However, good bacteria can be wiped out by a simple round of antibiotics -- which is the reason why you sometimes get diarrhea or vaginal thrush after antibiotic treatment. The secret to health is now found in finding the right populace of friendly guys in your gut. One simple way to do that is to eat lacto-fermented foods.

Preserves food
As mentioned, when good bacteria feed on sugar, they churn out lactic acid which is a powerful yet safe food preservative. Lactic acid, unlike the sodium nitrite preservatives in canned goods, is not toxic.

Before refrigerators and chillers were invented, people relied on lacto-fermentation to get them fed all through the long months of winter. Sauerkraut, cheese, yogurt and aged meats are what they subsist on during months when they could not do farming.

Promotes better digestion
The benefit of eating whole foods is that whole foods contain both the nutrients you need as well as the enzymes needed to fully break them down into absorbable forms. Remember, lacto-fermented foods are whole, raw foods that are not heat-processed in any way.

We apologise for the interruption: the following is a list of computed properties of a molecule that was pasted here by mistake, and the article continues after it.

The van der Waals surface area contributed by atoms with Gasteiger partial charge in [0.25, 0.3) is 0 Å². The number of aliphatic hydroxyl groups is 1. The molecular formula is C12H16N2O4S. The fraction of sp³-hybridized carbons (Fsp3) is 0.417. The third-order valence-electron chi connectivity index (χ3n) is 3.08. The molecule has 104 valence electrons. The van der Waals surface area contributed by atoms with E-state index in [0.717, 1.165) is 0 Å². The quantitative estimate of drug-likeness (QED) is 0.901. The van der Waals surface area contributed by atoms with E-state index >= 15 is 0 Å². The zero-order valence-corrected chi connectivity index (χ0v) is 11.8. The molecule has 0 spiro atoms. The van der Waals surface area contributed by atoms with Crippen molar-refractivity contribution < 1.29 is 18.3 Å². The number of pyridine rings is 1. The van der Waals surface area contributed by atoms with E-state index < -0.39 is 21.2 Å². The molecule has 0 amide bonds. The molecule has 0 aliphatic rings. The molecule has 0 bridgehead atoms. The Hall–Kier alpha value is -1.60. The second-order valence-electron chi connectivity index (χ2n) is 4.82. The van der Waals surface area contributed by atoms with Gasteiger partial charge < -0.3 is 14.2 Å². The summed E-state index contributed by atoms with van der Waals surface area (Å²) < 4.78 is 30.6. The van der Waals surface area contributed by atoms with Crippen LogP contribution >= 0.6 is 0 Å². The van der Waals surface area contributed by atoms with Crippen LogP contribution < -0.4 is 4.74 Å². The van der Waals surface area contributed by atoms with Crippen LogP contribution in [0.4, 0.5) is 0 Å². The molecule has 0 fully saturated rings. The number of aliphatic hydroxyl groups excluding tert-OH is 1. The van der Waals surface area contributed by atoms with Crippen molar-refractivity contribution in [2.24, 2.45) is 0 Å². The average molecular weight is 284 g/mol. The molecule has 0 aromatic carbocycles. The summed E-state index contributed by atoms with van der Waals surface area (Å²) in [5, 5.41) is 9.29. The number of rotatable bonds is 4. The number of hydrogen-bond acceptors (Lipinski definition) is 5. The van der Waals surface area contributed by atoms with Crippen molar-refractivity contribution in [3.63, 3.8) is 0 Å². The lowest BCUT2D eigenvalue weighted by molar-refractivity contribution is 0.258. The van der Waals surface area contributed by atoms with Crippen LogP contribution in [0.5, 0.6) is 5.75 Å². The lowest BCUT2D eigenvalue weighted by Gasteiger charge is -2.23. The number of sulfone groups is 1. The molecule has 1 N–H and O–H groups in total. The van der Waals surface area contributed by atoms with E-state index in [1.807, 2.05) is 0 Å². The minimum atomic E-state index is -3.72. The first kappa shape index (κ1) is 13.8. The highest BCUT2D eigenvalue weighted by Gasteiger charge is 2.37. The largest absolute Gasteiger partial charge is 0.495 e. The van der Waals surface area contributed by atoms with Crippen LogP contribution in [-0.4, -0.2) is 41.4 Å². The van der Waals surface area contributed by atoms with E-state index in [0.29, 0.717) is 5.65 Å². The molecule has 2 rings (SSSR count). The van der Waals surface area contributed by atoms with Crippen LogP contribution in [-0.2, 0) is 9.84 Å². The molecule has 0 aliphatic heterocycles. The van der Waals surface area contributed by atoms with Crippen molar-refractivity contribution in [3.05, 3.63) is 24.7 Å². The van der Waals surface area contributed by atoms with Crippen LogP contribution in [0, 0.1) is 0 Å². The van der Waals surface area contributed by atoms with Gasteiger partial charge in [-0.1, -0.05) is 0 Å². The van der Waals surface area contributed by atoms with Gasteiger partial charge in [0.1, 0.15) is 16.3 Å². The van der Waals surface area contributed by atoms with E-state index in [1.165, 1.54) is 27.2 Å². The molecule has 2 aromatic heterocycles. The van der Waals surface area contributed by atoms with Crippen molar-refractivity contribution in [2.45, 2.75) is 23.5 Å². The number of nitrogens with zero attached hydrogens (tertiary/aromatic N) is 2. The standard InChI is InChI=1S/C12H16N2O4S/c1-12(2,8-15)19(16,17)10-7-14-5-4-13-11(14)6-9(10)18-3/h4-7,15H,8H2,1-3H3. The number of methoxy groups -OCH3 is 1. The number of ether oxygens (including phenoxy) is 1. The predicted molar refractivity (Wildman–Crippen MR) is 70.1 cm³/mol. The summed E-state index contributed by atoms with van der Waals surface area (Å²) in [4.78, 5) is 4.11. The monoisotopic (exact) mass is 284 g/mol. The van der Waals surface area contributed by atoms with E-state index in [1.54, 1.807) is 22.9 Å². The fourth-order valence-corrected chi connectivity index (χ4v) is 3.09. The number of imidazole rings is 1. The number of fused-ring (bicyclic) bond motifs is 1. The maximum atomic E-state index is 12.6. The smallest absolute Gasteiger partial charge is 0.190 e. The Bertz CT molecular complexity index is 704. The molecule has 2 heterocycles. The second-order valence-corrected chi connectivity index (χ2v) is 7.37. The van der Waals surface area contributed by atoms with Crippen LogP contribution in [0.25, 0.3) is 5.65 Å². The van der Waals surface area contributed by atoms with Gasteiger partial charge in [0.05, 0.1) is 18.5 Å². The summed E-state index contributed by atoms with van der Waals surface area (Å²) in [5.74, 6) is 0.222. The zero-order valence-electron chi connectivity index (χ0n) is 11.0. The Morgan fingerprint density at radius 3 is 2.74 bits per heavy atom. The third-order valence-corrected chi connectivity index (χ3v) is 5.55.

Lets you save time and money
I’ve just made my third batch of sauerkraut, my second batch of fermented syrup (blog post soon) and my first batch of fermented kamias or iba (again, blog post soon) and I can see how easy and inexpensive it is. Just leave a big mason jar of cabbage leaves in a cool, dark place for about a week and then wait. Vegetables, salt, a jar and time -- these are all you need in exchange for probiotics, good food and good health.

fermented kamias or iba

I am definitely going to make more fermented foods soon. I sooo want to make kimchi soon. I hope to learn more about fermentation, ferment more foods and stay on track, for the sake of my family's health.

I say let us get back to the old paths -- the wise, old way of preserving and preparing foods. Start lacto-fermenting foods today. Start with sauerkraut as it’s the easiest in my opinion. Feel free to ask in the comments section below if you need help.


Jan 21, 2015

More coffee like this please!

Optimo coffee